It was the kind of blue that sparkles and lights up as the sun’s rays dance over it. The blue waves of the ocean dazzled and compelled one to walk barefoot on the sand. This was my introduction to the shore temple at Mahabalipuram where Vishnu and Shiva unite.
Mahabalipuram was an unexpected treasure journey. I was on my way back from Chennai when we decided to see this UNESCO World Heritage Site. Everyone in the south of India talks about the sculptured rocks and the five rathas, but it’s difficult to describe what it feels to see them in person. The sculptures leave one breathless; the work of unknown hands living on for generations is mind-boggling.
Group of Monuments
Mahabalipuram Montage; Image Credit: Yoga Balaji.
The rock carvings of Mahabalipuram date to the Pallava reign. Our guide went on to tell that the vicinity has villages where sculptors work on stone. The famous group here includes the rathas (chariot temples), mandapas (cave sanctuaries), giant open-air reliefs such as the famous ‘Descent of the Ganges’, Shore Temple, thousands of Shiva sculptures.
Locally known as Mamallapuram, the town of Mahabalipuram is located in the Kancheepuram district in Tamil Nadu. Famed for its temple architecture, this was a bustling seaport during the times of Periplus (1st century CE) and Ptolemy (140 CE). And over a period of time, during the reign of the Pallavas in the 7th century, it evolved into a port city. But it was the Britishers who established the modern city in 1827. Mahabalipuram has also been called the ‘Seven Pagodas’, as it had seven pagodas, out of which only the Shore Temple survives.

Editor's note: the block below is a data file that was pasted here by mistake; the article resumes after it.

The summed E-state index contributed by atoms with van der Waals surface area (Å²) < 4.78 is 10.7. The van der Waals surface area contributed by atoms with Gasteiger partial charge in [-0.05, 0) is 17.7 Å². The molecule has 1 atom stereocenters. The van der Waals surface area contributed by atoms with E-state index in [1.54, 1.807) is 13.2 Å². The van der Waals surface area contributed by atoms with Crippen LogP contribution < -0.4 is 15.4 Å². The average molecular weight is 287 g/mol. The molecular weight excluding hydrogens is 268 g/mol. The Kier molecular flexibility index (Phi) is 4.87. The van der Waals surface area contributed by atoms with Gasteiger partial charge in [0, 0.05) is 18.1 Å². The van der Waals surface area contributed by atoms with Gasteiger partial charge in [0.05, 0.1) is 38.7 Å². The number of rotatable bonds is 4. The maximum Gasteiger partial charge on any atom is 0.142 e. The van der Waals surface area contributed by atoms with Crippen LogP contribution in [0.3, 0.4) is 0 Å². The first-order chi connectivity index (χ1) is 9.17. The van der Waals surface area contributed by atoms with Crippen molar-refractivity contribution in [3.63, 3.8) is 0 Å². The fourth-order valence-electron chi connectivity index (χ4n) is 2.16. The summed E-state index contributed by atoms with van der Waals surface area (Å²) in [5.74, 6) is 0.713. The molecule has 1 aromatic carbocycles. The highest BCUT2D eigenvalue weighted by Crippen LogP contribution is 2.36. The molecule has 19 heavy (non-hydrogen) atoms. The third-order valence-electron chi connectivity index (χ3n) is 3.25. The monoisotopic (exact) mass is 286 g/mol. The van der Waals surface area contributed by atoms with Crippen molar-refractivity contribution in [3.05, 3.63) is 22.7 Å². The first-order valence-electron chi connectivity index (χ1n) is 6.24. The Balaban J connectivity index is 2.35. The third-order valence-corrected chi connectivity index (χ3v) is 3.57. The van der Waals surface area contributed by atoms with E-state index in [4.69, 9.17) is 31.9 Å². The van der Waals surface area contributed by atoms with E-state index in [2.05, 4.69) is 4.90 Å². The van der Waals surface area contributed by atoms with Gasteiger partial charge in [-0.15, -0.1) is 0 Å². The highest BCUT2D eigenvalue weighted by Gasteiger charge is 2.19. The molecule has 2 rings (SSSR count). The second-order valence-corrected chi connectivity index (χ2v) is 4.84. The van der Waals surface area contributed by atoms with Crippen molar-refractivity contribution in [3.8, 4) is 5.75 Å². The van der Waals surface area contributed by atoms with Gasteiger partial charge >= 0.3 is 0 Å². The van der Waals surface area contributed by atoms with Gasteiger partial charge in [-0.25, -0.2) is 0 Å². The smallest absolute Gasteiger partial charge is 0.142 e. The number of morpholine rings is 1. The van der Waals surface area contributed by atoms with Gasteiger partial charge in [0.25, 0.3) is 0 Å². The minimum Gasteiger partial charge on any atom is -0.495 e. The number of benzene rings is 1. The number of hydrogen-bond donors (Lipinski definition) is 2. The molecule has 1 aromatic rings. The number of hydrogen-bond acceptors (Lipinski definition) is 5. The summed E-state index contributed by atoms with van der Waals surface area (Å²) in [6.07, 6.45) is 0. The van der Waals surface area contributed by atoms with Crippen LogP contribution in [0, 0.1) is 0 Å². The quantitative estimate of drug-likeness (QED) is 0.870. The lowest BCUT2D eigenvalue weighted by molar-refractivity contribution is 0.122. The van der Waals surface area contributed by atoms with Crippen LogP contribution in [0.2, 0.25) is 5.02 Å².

The Shore Temple
The Sleeping Vishnu at Mahabalipuram; Image Credit: cogitoerigosum
Struck by the beauty of the place, we had to pay a small fee for seeing the shore temple. Carved out of dressed stone, it stands amidst well maintained sprawling green lawns. Most works here happened during the reigns of Pallava kings Narasimhavarman and his successor Rajasimhavarman. Walking through the shrines of Vishnu and Shiva, the guide told us that this was a time of sangam or union and the worship of Vedic gods Soma and Indra was fast fading. The one 100 ft. long and 45 ft. high granite bas relief in the Shore Temple leaves one speechless. Eternity lives on here. It’s the Jala-Sayana Perumal temple (the sleeping Mahavishnu or Chakrin at the rear part of the Shore Temple complex) that pulls one and all.
Mamallapuram Five Rathas; Image Credit: Venu62
The rathas are cut on a single rock—monolithic sculpturing. The chariot shape has been carved from granite. All rathas, except one, are modeled on Buddhist monasteries. It was the five rathas of the five Pandavas that showed the influence of the Mahabharata. The shrines are different, but carved from one stone–Draupadi ratha is a hut like kutagara shrine; Arjuna ratha is a dvitala vimana with a mukhamandapa; Bhima ratha is rectangular on plan with a salakara wagon-vaulted roof; Dharmaraja ratha is a tritala vimana having functional shrines at all the talas; Nakula-Sahadeva ratha has an apsidal plan and elevation.
Though we didn’t get to see the caves, the guide told us that the famous ones in the area are Govardhanadhari, Mahishasuramardini, Varaha mandapa, Paramesvara Mahavaraha Vishnugriha (Adivaraha cave).
A cliff has a bas relief of Shiva. And some boulders have scenes of Arjuna’s penance.
Recently archaeologists discovered rock-cut figures, dating to the religious rituals of period prior to the construction to the temple. These include a monolithic Bhuvaraha, a reclining image of Vishnu, the base of Durga shrine with deer and a square socket to accommodate mahastambha. And there is a stepped ghat facing the sea on the south of this group of monuments.
As the sun settled over the oceaan, the rock sculptures imprinted forever in our minds, it was time to ride back to Chennai.